"Get out of Bolsonaro!" say ex-supporters in Brazil as COVID-19, vaccines weigh in

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© Reuters. Protest against the Brazilian President Jair Bolsonaro in Sao Paulo

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By Gabriel Stargardter

RIO DE JANEIRO (Reuters) – Meggy Fernandes voted for Jair Bolsonaro in the 2018 presidential election in Brazil, attracted by the far-right former army captain's promise to shake up a political establishment embroiled in endless transplant scandals.

But after watching him ditch his anti-corruption pledges, make pacts with the politicians he promised to avoid, and most importantly botch the Brazilian coronavirus response, Fernandes, 66, says she was wrong, her trust in To put Bolsonaro.

"I'm so outraged by my vote," she said in a supermarket parking lot in Rio de Janeiro at an unusual rally convened by right-wing groups. "Bolsonaro oversees a horrific government. He's doing the nation a disservice. His handling of the pandemic is completely wrong."

Despite repeatedly denying the severity of the pandemic and overseeing a response that has struck Brazil with the second highest number of COVID-19 deaths in the world after the US, he ended 2020 with a generous coronavirus support package.

However, January was less friendly. The welfare program is now over and many poor Brazilians are stranded when a second wave gains momentum. Others were upset about the slow and inconsistent adoption of vaccines by the federal government and Bolsonaro's personal pledge not to take a COVID-19 shot.

A recent surge in cases in the northern city of Manaus, which was one of the first places badly hit by the virus during the first wave, has emerged as yet another stain on the president's coronavirus response. The city deep in the Amazon rainforest (NASDAQ 🙂 ran out of oxygen last week and hospitals relied on black market bottles or tanks imported from Bolsonaro's longtime enemy, Venezuela.

Support for Bolsonaro has fallen by the largest amount since he began his government in 2019, a survey by Datafolha found on Friday. Its administration was rated bad or awful by 40% of respondents, compared with 32% in early December. Just under a third of those polled rated the Bolsonaro government good or excellent, up from 37% in the previous poll.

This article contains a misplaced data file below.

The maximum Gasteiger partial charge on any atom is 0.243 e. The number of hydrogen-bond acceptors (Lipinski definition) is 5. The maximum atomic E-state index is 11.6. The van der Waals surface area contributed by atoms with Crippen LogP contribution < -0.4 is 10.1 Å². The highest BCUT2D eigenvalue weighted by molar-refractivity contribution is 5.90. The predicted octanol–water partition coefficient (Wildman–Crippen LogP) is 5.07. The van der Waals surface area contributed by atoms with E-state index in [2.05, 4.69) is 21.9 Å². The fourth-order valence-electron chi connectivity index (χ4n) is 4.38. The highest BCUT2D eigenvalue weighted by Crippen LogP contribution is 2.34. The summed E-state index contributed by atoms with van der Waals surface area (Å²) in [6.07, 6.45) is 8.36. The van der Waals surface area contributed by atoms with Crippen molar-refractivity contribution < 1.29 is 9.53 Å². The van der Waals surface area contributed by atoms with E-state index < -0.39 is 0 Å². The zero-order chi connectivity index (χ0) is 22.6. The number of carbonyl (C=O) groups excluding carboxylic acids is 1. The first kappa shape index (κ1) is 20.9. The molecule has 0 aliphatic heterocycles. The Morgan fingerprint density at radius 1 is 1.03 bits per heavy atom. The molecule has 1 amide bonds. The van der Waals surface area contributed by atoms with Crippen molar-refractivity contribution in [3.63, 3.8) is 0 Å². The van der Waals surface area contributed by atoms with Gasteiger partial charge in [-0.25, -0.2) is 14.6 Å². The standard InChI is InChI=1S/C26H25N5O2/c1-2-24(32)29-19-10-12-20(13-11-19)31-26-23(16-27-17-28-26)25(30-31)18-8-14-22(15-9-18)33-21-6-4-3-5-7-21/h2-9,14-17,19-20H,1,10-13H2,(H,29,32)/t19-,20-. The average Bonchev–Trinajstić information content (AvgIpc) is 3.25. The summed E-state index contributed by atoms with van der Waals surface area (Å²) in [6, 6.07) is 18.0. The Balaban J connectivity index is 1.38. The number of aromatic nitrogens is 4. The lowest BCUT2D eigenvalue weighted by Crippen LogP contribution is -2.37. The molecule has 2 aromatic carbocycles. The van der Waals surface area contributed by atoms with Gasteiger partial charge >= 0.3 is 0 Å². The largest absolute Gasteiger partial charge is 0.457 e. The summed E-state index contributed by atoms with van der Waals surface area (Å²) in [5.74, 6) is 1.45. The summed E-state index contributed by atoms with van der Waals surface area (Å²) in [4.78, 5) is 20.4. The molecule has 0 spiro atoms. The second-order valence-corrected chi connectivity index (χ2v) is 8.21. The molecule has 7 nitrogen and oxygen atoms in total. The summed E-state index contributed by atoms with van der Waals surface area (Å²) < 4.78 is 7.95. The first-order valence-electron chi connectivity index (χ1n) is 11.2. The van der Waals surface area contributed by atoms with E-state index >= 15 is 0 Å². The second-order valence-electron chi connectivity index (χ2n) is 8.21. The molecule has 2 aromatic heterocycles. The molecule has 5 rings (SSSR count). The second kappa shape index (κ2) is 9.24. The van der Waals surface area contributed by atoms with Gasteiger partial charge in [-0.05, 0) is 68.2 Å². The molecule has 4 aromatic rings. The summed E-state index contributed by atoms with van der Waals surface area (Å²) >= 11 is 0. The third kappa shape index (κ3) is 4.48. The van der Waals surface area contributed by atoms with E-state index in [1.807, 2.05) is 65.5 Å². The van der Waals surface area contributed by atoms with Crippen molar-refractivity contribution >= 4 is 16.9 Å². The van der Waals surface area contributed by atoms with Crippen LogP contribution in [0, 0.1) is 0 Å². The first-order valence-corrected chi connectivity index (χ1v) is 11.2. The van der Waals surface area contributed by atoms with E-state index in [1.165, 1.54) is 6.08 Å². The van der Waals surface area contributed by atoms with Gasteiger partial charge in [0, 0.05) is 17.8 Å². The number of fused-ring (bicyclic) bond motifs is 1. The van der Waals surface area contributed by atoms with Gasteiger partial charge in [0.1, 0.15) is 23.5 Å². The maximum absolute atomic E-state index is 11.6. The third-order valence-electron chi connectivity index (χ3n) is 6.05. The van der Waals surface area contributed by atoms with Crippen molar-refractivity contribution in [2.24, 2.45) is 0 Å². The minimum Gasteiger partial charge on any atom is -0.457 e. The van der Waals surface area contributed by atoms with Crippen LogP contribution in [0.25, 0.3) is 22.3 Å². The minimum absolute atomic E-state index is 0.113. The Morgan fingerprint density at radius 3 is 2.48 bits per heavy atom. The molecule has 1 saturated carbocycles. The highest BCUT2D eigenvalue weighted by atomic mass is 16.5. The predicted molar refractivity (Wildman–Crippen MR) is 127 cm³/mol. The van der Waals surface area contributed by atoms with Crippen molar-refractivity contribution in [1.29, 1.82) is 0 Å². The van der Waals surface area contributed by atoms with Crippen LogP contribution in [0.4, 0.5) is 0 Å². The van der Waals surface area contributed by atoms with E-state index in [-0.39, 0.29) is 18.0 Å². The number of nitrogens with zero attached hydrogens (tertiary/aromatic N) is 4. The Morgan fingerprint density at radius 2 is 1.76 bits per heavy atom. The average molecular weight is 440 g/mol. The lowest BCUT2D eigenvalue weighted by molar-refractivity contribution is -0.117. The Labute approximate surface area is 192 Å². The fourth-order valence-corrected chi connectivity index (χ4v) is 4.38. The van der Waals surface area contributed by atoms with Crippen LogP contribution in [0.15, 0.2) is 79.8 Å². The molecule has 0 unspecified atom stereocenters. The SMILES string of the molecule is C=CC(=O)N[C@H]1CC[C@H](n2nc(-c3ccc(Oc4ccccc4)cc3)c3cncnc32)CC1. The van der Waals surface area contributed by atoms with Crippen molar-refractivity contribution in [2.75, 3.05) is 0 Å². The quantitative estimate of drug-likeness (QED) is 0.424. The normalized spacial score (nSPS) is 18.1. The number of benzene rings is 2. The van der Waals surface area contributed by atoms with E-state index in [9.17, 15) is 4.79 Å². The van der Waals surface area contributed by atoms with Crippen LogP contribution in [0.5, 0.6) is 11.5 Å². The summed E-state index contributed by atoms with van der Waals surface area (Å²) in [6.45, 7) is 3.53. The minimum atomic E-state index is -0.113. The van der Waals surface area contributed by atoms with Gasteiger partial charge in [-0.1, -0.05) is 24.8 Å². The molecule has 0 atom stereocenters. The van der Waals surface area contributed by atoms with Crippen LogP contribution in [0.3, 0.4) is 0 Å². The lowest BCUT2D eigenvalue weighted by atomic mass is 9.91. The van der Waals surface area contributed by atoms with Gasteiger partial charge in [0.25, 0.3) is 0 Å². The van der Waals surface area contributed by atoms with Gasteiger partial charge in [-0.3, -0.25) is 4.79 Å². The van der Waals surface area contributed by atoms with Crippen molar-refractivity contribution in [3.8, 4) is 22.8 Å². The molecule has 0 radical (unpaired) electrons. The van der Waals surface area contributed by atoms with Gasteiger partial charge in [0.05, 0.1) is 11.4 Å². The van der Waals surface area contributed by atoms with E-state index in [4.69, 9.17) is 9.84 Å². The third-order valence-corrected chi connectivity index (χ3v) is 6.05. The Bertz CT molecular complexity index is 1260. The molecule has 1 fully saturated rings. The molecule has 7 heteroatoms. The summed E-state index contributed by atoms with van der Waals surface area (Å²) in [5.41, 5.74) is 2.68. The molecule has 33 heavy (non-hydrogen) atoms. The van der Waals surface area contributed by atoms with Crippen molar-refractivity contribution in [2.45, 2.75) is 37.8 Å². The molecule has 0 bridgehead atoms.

In Brasilia, however, Bolsonaro appears to be on more stable ground. A majority of Brazilians reject the charges, a second Datafolha poll on Friday revealed. It found that 53% of respondents oppose impeachment proceedings by Congress, compared to 50% in a previous poll. Proponents of impeachment fell from 46% to 43%.

Candidates supported by Bolsonaro are also expected to take control of Congress next month. His growing willingness to discuss the political horse trade has helped him create a base of right-wing legislators that could prevent any possibility of impeachment.

But it was precisely these partnerships that brought a few protesters to a scorching parking lot in Rio's Barra da Tijuca district on Sunday.

The protests on Sunday, convened by Vem Pra Rua and Movimento Brasil Livre, two right-wing groups whose nationwide protests helped hasten the impeachment and eventual recall of former left-wing president Dilma Rousseff in 2016, were full of disgusted former Bolsonaro -Pendant. Similar events took place in Sao Paulo and Brasilia, with left-wing protests against impeachment across Brazil on Saturday.

Although the turnout in Rio has been low, the president could face an issue before 2022 if the numbers rise in the coming months if he is certain to see re-election.

Like others at the protest, Patricia Resende, a 57-year-old officer, said Bolsonaro was unlikely to face charges.

She said that many of her friends who voted for Bolsonaro still liked him. But Resende said she had come to "take a stand" against what she called his "election hoax".

"He was a coronavirus denier," she said. "He hasn't tried to buy enough vaccines for a population over 200 million people."

As the crowd gathered, Fernandes picked up the microphone and delivered a passionate speech about Bolsonaro's handling of the pandemic and her disappointment with his presidency.

"& # 39; Long live Bolsonaro!" "She exclaimed when she finished, before realizing her mistake, blushing and quickly correcting herself. "Sorry, I meant & # 39; out of Bolsonaro!"

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